March 4


I was been sitting chatting to Liz for a while about the book I am reading. Its lunchtime and everyone is asleep, so she has nothing to do for a while. She’s from Yorkshire, where Grandad is from, and particularly likes Michael Parkinson. I’m reading his interviews and they are fascinating.

“You know, a private room has opened up. It was nice to have someone in the room for company, but do you want some time alone?”

I thought for a minute. My own space does sound good. I am determined to be here for a while.

“Yes, I think that would be great.”

So here we are. I took two orderlies half an hour to move us five rooms away, (We have accumulated a lot of stuff from kindly visitors and well-meaning family. I have three bags of books, dozens of flowers, and two bags of personal items. Not to mention a lot of chocolate.) Then there was the inevitable scare when I was raised onto the new bed.

The real estate agent is coming in tonight so I can sign papers for the auction of our house next week. You were never supposed to live there, when we bought at auction a few weeks ago we thought we would be moving when I was 7 months pregnant. But now I’m a little sad you’ll never live there. It’s been such a happy home. We brought your brother home to that house, we got married and returned there from our honeymoon. We put blood sweat and tears, (in a very literal sense), into that garden, which we landscaped entirely ourselves. We built four sandstone walls there, played with our dog and cats there. Its strange. If all goes well I may never see that place again. It’s an odd comfort.

Our new room has a view over the football field so I can watch AFL practice. It’s also right next to the nurses station so occasionally during a rare moment of downtime a nurse may pay us a social visit. They did this in our old room, but hopefully being so close it may happen more frequently now.

It is a little lonely. But I need to think inwards right now. I need to think only of you and me. I can’t risk the negativity that may come with a new roommate – someone who may have lost their baby or even someone with a completely normal pregnancy that has a beautiful little bundle sleeping next to them in our room. I know its selfish, and I know I lucked out with Lisa. But I’m not sure how external circumstances might affect my state of mind right now. I’m praying every day for a miracle of epic proportions. I have no guidance from the kindly doctors since you are so valiantly defying the odds. They are left scratching their heads, (to my great pleasure), and I am navigating unchartered waters. Through a turbulent storm in an upside down world. I need to shut everything out and get on with the business of trying very hard to do absolutely nothing. It’s my job.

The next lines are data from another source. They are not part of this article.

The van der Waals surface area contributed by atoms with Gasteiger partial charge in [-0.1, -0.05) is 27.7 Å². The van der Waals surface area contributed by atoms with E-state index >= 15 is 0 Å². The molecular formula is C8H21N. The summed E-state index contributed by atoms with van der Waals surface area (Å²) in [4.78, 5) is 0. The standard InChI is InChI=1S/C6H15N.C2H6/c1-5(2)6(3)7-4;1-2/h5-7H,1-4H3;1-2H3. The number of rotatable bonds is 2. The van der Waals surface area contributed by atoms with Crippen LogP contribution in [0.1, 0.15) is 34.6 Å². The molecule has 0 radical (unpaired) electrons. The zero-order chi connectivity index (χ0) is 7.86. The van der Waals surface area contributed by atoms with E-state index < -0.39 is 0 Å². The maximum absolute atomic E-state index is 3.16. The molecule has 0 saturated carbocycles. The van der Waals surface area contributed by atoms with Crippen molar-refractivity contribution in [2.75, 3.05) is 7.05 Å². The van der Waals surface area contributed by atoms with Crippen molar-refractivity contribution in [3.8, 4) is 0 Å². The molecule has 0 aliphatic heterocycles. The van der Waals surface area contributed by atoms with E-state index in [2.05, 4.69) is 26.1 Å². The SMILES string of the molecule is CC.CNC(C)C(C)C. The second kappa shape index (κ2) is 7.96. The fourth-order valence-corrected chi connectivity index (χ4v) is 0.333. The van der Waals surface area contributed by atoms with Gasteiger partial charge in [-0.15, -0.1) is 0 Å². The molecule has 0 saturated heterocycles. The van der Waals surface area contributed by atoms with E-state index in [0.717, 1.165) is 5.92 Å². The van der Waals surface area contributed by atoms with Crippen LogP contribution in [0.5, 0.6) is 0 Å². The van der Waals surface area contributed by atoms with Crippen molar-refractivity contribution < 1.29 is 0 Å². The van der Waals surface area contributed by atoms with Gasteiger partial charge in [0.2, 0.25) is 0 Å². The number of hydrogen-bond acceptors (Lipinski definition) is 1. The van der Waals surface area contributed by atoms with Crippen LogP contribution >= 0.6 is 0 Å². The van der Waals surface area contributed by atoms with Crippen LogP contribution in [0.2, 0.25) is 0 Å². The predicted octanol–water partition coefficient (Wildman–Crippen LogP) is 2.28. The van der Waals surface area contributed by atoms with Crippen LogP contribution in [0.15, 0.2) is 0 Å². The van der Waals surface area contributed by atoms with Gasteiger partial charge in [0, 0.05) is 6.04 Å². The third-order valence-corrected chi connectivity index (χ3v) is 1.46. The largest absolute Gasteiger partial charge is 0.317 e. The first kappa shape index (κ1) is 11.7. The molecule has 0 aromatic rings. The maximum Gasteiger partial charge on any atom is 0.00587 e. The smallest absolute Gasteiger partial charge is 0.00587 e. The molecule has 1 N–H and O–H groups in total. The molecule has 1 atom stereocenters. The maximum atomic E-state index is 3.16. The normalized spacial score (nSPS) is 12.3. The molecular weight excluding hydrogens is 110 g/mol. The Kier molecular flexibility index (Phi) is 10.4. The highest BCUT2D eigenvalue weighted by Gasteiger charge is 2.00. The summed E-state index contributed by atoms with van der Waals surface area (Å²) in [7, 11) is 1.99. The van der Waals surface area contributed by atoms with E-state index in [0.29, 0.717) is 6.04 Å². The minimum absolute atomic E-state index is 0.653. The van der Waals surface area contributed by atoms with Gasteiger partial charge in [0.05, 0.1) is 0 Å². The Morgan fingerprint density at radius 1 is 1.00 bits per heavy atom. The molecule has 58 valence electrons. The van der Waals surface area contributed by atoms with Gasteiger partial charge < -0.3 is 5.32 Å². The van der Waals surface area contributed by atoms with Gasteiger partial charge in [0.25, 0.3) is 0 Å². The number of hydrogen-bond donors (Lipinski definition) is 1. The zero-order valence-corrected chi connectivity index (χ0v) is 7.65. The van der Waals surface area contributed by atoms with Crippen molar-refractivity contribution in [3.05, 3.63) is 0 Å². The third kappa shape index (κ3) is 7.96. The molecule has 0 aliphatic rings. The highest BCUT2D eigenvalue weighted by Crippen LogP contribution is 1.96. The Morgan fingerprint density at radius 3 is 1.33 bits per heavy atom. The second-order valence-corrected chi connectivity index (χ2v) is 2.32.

I haven’t said it yet, but I’m so very proud of you. I love that you won’t let the medical professionals underestimate you. I love that I can feel your energy and power from the inside out. I love that a tiny not yet neonate has a whole group of very highly qualified doctors confused. I can’t wait to meet you. But not yet, little one. Stay put as long as you can.


Today we had a little time together, just you and me. You have started ballet and are desperate for ballet shoes. I’ve held off to see if the obsession with all things ballet will pass, (tutus, tv shows, even ‘ballet hair’ which I am yet to understand the meaning of), but it isn’t going anywhere. We go and get your tiny feet fitted, (too tiny for the smallest shoe they stock, but we’ll make do), and have lunch together. Then you dazzle me at ballet and show me your point en deux. I don’t know what it means, but you are very proud of yourself.

Some days I find it very hard to reconcile this bustling little ball of energy with the baby in my belly I held every hope for those days in the hospital. Part of me feels that the little being inside me died on that very first day when the doctors gave us the shocking prognosis. And somehow, you sprang to life like a tiny sprite in its place. In my head it’s difficult to understand how you defied the odds after being repeatedly assured you wouldn’t. You are living proof of the fact that medicine doesn’t have all the answers and that doctors can be wrong. And that instinct should never be doubted.

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